Andrew Post, T. Blaine Hoshizaki, Roger Zemek, Michael D. Gilchrist, David Koncan, Lauren Dawson, Wesley Chen, Andrée-Anne Ledoux and the Pediatric Emergency Research Canada (PERC) 5P Concussion Team
Currently, little is known about the biomechanics of head impact for concussion in youths (ages 5 to 18 years). Even less is known about the biomechanical characteristics and variables related to head impacts that may be useful in differentiating between transient and persistent postconcussion symptoms in a youth population. The purpose of this research was to examine the differences in biomechanics of youth head impact for transient postconcussion symptoms (TPCSs) and persistent postconcussion symptoms (PPCSs) by using data from a hospital population.
In a laboratory setting and using physical, computational, and finite element models, the authors reconstructed falling events in a large cohort of patients who had sustained a brain injury that resulted in transient or persistent postconcussion symptoms. The falling events and resulting concussions for the TPCS and PPCS patient groups were analyzed in terms of force, energy, peak resultant linear and rotational accelerations, and maximum principal strain in the gray and white matter of the brain, as well as measurements of cumulative strain damage.
The results indicated that there were no significant differences between the groups for any of the variables analyzed.
With methods derived for use in an adult population, the magnitudes of peak linear acceleration for the youth data set were determined to be above the 50% risk of injury. The youth data set showed higher brain tissue strain responses for lower energy and impact velocities than measured in adults, suggesting that youths are at higher risk of concussive injury at lower event severities. A trend shown by some variables indicated that larger magnitudes of response were associated with PPCSs, but no single measurement variable consistently differentiated between the TPCS and PPCS groups. It is possible that using the biomechanics of head and brain responses to predict a subjective symptom load may not be appropriate. To enhance future biomechanical analyses, further investigations should include the use of quantifiable measures of brain injury linked to clinical outcomes and possible confounding factors such as history of brain injury and patient predisposition.
Andrew Post, T. Blaine Hoshizaki, Michael D. Gilchrist, David Koncan, Lauren Dawson, Wesley Chen, Andrée-Anne Ledoux, Roger Zemek and The Pediatric Emergency Research Canada (PERC) 5P Concussion Team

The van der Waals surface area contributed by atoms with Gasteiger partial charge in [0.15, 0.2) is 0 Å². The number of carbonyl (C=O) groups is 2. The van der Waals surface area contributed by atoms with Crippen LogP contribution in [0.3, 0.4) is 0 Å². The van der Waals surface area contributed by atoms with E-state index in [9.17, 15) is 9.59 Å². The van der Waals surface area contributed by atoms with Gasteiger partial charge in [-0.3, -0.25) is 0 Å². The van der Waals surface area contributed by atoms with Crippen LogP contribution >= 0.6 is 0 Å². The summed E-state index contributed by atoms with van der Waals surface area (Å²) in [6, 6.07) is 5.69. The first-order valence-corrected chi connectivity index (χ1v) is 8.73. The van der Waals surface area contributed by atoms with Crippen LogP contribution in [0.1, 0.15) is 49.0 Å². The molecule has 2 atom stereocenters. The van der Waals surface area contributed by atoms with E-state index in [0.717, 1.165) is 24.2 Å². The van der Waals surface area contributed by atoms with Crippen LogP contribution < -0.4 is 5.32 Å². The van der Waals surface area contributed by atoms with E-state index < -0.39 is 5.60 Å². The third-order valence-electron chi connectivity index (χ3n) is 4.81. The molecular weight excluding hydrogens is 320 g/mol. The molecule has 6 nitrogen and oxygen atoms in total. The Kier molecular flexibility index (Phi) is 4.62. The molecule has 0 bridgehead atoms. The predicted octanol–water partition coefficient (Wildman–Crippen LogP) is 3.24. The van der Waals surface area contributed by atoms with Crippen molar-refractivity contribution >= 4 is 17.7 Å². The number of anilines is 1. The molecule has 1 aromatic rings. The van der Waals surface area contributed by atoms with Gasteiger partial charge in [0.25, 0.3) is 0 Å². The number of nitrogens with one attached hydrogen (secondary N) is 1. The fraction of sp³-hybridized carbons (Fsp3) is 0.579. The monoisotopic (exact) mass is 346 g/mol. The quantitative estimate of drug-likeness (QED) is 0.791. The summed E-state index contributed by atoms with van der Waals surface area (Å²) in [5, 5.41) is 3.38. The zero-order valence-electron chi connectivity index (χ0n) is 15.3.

Concussion is a common topic of research as a result of the short- and long-term effects it can have on the affected individual. Of particular interest is whether previous concussions can lead to a biomechanical susceptibility, or vulnerability, to incurring further head injuries, particularly for youth populations. The purpose of this research was to compare the impact biomechanics of a concussive event in terms of acceleration and brain strains of 2 groups of youths: those who had incurred a previous concussion and those who had not. It was hypothesized that the youths with a history of concussion would have lower-magnitude biomechanical impact measures than those who had never suffered a previous concussion.
Youths who had suffered a concussion were recruited from emergency departments across Canada. This pool of patients was then separated into 2 categories based on their history of concussion: those who had incurred 1 or more previous concussions, and those who had never suffered a concussion. The impact event that resulted in the brain injury was reconstructed biomechanically using computational, physical, and finite element modeling techniques. The output of the events was measured in biomechanical parameters such as energy, force, acceleration, and brain tissue strain to determine if those patients who had a previous concussion sustained a brain injury at lower magnitudes than those who had no previously reported concussion.
The results demonstrated that there was no biomechanical variable that could distinguish between the concussion groups with a history of concussion versus no history of concussion.
The results suggest that there is no measureable biomechanical vulnerability to head impact related to a history of concussions in this youth population. This may be a reflection of the long time between the previous concussion and the one reconstructed in the laboratory, where such a long period has been associated with recovery from injury.